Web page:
Ahh, but if you have enough wind turbines distributed over large and varied areas (East, west, and gulf coasts), I'd think that you'd never have a situation where all such areas were becalmed.

Just have to go massively parallel... heck a Beowulf cluster :p

To me, the idea of such a massive amount of clean power would make some of these "hydrogen economy" ideas feasable.

Of course, being a programmer, I have a "belt and suspenders" mentality too: so go for lots of really big solar farms too, just to cover the bases.

Intriguing at any rate.

Re:The problem with wind (1)

MightyMartian (840721) | more than 4 years ago | (#27449945)

If, instead of directly providing electricity to the grid, we used wind energy to build up our hydrogen supply, then suddenly things start to make sense! Hydrogen can be burned when needed, and stored (fairly) cheaply when not. Sure, it's not as efficient as direct feed, but you're going to need *something* to power all those cars, and batteries aren't any more efficient than a hydrogen system, at significantly greater cost!

I guess that makes sense, in the respect that you find a way to store the energy. Still, hydrogen is dangerous stuff, and I wouldn't want to live near any kind of large storage facility

Hydrogen...really just energy storage (1)

bradley13 (1118935) | more than 4 years ago | (#27450057)

The point of hydrogen is just energy storage. I used to be a fan of hydrogen, but in the end it is just too hard to transport. However, there are lots of potential chemical reactions that could be used for energy storage, for example, there have been various proposals using aluminum.

The biggest problem is sheer scale: it's all well and good to say we'll store hydrogen/aluminum/whatever for when the wind isn't blowing, you then need full-capacity power plants to convert the hydrogen/aluminum/whatever back into electricity. So: you have to build two power plants, not just one, plus the transport infrastructure. Expensive!

Great Idea! (-1, Flamebait)

ChinaLumberjack (1443691) | more than 4 years ago | (#27449827)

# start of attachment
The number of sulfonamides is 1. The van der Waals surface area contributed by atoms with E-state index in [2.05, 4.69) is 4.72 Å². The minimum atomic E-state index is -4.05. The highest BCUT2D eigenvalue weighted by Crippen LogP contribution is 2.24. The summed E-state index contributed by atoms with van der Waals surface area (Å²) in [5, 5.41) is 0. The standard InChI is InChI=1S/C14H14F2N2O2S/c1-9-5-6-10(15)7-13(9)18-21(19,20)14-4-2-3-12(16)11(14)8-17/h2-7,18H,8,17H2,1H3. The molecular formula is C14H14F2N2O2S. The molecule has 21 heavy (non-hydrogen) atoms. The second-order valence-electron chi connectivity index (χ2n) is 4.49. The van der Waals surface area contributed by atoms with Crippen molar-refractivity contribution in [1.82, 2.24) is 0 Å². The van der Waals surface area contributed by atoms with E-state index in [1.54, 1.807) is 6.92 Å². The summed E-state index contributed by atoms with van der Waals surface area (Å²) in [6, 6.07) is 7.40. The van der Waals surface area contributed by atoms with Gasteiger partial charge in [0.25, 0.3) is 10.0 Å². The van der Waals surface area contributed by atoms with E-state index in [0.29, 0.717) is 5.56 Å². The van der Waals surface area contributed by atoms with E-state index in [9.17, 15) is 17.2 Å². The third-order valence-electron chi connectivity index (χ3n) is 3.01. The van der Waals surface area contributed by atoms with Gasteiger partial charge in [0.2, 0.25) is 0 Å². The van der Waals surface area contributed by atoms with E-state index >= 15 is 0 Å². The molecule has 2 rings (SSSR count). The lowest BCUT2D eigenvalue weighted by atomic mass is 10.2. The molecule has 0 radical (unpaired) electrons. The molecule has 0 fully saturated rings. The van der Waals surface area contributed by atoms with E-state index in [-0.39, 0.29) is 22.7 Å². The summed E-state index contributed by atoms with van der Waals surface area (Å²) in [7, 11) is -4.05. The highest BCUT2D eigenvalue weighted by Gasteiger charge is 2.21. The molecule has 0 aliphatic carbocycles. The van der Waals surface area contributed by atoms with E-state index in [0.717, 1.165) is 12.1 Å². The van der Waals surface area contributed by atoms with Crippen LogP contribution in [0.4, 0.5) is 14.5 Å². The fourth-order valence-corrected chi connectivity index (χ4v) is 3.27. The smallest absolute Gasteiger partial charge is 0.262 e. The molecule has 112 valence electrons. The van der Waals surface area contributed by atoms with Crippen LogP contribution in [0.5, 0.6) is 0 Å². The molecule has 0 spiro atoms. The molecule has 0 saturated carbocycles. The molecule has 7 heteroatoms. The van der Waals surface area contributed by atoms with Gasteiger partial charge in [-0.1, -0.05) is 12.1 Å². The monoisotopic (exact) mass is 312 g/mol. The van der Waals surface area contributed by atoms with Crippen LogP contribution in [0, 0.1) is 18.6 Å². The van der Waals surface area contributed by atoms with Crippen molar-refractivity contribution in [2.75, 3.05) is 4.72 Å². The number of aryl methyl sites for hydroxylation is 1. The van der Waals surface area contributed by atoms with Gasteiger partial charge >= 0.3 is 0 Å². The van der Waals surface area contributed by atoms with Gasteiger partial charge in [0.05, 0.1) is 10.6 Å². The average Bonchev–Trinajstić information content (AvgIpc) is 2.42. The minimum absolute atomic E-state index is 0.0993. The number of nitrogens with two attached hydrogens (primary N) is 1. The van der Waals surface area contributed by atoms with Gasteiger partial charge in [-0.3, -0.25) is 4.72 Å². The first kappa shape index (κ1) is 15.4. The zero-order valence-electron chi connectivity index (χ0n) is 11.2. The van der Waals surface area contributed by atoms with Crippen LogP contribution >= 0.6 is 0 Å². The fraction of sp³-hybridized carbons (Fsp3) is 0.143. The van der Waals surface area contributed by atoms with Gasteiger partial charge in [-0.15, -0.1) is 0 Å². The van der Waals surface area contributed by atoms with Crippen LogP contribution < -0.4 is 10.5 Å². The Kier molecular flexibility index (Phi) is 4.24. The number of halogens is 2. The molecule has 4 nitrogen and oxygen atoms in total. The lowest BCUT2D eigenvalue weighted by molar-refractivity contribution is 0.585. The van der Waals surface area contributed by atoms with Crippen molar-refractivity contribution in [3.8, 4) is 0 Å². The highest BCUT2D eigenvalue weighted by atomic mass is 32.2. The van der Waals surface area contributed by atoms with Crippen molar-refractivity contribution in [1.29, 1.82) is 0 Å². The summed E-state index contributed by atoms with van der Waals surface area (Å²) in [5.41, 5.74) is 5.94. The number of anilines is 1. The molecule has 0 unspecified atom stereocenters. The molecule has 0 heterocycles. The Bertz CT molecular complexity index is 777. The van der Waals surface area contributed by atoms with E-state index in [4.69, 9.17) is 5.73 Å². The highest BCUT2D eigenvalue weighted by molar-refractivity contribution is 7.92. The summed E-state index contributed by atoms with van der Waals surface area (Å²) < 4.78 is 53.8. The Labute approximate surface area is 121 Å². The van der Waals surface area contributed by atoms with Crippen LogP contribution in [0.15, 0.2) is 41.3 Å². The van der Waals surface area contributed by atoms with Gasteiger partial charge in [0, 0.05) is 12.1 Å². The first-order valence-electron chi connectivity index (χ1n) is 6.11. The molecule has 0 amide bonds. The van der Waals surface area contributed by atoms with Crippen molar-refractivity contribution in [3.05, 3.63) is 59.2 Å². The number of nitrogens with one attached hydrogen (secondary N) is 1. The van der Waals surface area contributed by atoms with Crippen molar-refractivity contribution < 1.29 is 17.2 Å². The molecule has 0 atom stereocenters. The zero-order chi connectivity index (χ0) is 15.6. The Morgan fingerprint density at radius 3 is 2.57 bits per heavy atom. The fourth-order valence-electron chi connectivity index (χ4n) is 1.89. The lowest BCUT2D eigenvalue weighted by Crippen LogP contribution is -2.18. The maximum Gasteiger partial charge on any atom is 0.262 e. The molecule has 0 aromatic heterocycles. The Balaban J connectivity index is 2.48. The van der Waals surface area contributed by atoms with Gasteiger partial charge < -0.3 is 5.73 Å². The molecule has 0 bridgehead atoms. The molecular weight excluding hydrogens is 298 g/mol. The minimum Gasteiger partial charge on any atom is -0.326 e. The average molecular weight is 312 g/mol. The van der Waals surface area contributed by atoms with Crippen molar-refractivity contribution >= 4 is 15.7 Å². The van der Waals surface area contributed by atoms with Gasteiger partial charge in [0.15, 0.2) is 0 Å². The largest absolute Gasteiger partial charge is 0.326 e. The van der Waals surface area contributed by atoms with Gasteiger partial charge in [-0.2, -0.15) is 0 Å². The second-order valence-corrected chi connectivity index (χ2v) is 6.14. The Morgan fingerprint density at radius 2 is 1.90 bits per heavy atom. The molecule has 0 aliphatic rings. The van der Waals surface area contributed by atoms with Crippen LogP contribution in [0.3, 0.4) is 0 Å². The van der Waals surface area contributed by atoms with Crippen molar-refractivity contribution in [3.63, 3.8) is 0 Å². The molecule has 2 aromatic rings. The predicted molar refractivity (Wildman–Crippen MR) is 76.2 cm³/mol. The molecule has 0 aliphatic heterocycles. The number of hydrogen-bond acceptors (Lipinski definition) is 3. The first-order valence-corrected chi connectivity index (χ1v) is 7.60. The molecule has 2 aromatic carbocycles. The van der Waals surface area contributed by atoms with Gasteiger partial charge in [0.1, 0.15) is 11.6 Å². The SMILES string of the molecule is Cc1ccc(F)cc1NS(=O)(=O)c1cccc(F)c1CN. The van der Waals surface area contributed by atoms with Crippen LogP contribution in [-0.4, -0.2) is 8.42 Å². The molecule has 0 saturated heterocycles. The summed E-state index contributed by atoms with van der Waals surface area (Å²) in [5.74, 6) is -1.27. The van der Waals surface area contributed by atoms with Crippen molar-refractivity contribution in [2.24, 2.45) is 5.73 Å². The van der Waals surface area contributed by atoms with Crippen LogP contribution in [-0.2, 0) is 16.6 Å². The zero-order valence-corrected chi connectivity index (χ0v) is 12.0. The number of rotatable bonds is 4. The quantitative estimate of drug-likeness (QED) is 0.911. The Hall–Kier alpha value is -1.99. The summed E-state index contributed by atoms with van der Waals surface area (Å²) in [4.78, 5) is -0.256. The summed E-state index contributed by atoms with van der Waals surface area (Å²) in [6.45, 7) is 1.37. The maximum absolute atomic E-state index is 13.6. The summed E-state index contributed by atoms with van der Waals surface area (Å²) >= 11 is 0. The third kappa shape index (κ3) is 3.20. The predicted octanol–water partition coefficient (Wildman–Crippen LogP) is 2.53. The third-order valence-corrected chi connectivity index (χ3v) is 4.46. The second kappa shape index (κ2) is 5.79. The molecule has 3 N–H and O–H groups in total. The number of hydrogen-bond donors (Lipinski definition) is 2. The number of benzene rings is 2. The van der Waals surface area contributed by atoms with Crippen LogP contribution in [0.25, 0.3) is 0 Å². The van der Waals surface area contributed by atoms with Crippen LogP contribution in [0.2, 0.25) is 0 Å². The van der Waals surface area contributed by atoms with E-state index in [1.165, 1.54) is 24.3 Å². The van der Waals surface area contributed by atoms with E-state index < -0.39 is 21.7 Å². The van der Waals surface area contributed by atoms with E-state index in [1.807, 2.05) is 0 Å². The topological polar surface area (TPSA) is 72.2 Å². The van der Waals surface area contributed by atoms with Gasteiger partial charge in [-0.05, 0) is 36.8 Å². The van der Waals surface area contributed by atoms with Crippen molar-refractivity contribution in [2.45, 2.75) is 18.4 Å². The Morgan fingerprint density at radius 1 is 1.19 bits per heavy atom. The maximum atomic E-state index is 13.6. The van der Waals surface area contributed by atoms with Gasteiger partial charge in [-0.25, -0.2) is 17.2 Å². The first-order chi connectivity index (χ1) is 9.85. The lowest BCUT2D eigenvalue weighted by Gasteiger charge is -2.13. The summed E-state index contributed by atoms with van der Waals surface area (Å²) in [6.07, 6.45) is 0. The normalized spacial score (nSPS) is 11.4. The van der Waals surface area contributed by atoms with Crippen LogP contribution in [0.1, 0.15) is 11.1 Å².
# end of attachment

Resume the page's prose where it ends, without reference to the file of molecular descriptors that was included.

Let's build these million dollar pieces of equipment in inaccessible areas with extreme weather conditions. How could this go wrong?

Re:Great Idea! (4, Funny)

Captain Hook (923766) | more than 4 years ago | (#27449951)

What, you mean like the million dollar oil rigs which get placed in all sorts of extreme situations?

Don't Hold Your Breath (0)

Anonymous Coward | more than 4 years ago | (#27449829)

The only energy sources environmentalists like are those that are hopelessly impractical and expensive. If this proves feasible, they'll oppose it.

About birds. (5, Insightful)

Facegarden (967477) | more than 4 years ago | (#27449839)

Just to cut off this dead birds argument before it starts... I know a guy that runs some wind farms in Cali here (the livermore ones) and as a test they decided to shut off one half of their farm for a month and see the difference in birds killed.

They found like 4 dead birds in the field where they were off and around 8 dead birds where they were on. So each half of the farm might kill an extra 4 birds a month versus having standing towers. That's 96 birds a year for a very large windfarm.

You know what kills WAY more birds than that per year? Housecats. Example quote from some government study in the UK:

"In 1990, researchers estimated that "outdoor" house cats and feral cats were responsible for killing nearly 78 million small mammals and birds annually in the United Kingdom."

full link: http://library.fws.gov/Bird_Publications/songbrd.html [fws.gov]

My mom's house also has a large window that kills a few birds a year, I'm sure for every house and building that adds up.